T- AKE
    O- UT
    B- ACK
    S- HOOT in
    H- EAD
    example, "Dr. Drackman, theres a TOBASH in room 4"

  25. 14, 16, 17 and 18 are the best! Those apply universally- it seems there is always someone who has never done your job telling you how to do your job!
    thanks for doing what you do! Many people couldn't take it!

  26. What I am angry about, asshole, is that before I got my gallbladder hauled out through my navel, I had to listen to a grossly-overweight, furious, pretentious, nasty, bitter, patronizing bitch of an ER nurse lecture me about how I can't possibly know whether I'm really pregnant and who sent the OB/GYN to make sure I really didn't have suppurating VD and in general acted like she hated life, and me, and herself, but not necessarily in that order.

    In other words, you people -- some of you -- have your own, shall we say, isshers, which you visit on members of the public who aren't spouting blood to the ceiling or are in total cardiac arrest.

    The nurse could stop talking to me like I was a piece of shit on two legs...I wasn't the one who could stand to lose 50 pounds, and I wasn't there because I wanted to be there, and no, I wasn't pregnant, and no, there was no way in heaven's name that I had VD. No, there was no way that this nurse was pregnant or had VD either, because she was such a perpetually angry, resentful bitch that she actually demanded that the anesthesiologist walk me to the bathroom because she was too busy. I promise you she hasn't had a date recently, and perhaps that was her basic problem.

    I was telling her where it hurt and what was wrong, and she couldn't hear me.

    Same thing with the kidney stone situation. I was pissing red, folks...I was puking it hurt so much. But as much as you folks are just so awesomely brilliant that you not only know about medicine, but you know about everything else too, I really didn't want to be there. It's just that nothing else made me stop pissing opaque blood and puking from the pain.

    But until I pissed into the cup, the nurses were calling the OB/GYN and demanding pregnancy tests.

    Yes, I have heard about the 400-pound people that somehow make it into the third trimester without knowing they are pregnant.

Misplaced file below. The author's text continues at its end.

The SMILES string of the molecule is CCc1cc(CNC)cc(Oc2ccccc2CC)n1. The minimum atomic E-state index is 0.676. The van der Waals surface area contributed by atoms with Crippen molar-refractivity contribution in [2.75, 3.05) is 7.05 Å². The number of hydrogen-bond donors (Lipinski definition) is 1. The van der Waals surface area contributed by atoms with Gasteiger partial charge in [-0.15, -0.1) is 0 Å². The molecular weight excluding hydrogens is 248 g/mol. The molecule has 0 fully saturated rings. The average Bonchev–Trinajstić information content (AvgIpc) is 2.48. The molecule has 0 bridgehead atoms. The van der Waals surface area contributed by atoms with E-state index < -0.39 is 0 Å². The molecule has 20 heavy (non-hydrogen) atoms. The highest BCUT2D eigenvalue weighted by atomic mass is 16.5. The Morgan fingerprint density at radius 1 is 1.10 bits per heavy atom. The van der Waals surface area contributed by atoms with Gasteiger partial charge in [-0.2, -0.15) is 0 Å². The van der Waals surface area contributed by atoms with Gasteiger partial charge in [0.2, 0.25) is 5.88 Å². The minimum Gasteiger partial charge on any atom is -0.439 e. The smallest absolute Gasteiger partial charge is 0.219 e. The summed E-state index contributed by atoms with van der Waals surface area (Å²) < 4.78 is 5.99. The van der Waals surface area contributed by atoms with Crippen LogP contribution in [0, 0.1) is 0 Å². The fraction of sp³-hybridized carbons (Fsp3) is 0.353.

I am a size 2. And I am pissing blood and puking. And I told you that both things were taking place. And yet the nursing staff couldnt' decide whether I was human or not until after the ultrasound. Then, I got to be treated like a human being.

    Before that point, I was either presumptively an adulteress with PID or a drug-seeking malingerer.

    Some of you folks just don't fucking listen. You've gotten it all figured out already.

    You want to bitch about the asshole with the hangnail that calls the ambulance? Okay, tell the bitch in the recover room that after a cholecystectomy you're supposed to provide pain relief.

  27. Never fear, I'm projected to still be paying my school debts when I'm 52.

  28. dear anonymous, again,
    i'm glad you are well. you seem like a nice person and really on the right track. best wishes to all your family and friends and please continue to visit and spread sunshine and happiness everywhere you go.

  29. thanks dramamama.

    joeymom, never fear, the government is here and will fix it all. besides, there's lots of folks named anonymous out there who will make your job worthwhile and rewarding.

  30. 911 doc,

    You rock my world.

  31. This comment has been removed by the author.

  32. Layin' into those business majors pretty hard there, nine one one. For April 1 in the lab today, somebody slipped high above the door an official Stockholmy looking announcement about the most recent Nobel Prize: "The Nobel Committee, after heated and thorough deliberation, has chosen to bestow upon Terry J. Peters, MBA, South Jersey College of 'Office Solutions,' the 2009 Nobel Prize in Physiology and Medicine for his timeless commitment and raptuous insight concerning the treatment of every disease known to mankind. From his middle management position at a mid sized regional hospital, and through the transcendent brilliance of his 6 year, "Let's Make the Voyage Together- A journey to the highest quality of care in every single aspect of health service across the entire continium of patient care while fostering a culture of Service Excellence!" philosophy, Mr. Peters has lifted the spirits of millions, setting free an overarching panacea to which we all owe our very health. Thank you, Terry."

    I think that in addition to holding an MBA, some of these hospital admins. should have to be poet laureates. It seems a natural prerequisite, as those people find the most creative ways of telling you to drop the soap, take it, and not to make a peep. Oh, and scrub the floor while you're at it.

    That would've been a punctual way to end this post, but I almost forgot: Thank You Doctors, those that blog here, those that just stop by, and I guess thanks Pathologists too. I have an odd feeling that there is a large, largely silent majority that greatly appreciates (even if they don't fully comprehend) the sacrifices upon sacrifices that the profession demands. We pay our bills. Goodnight!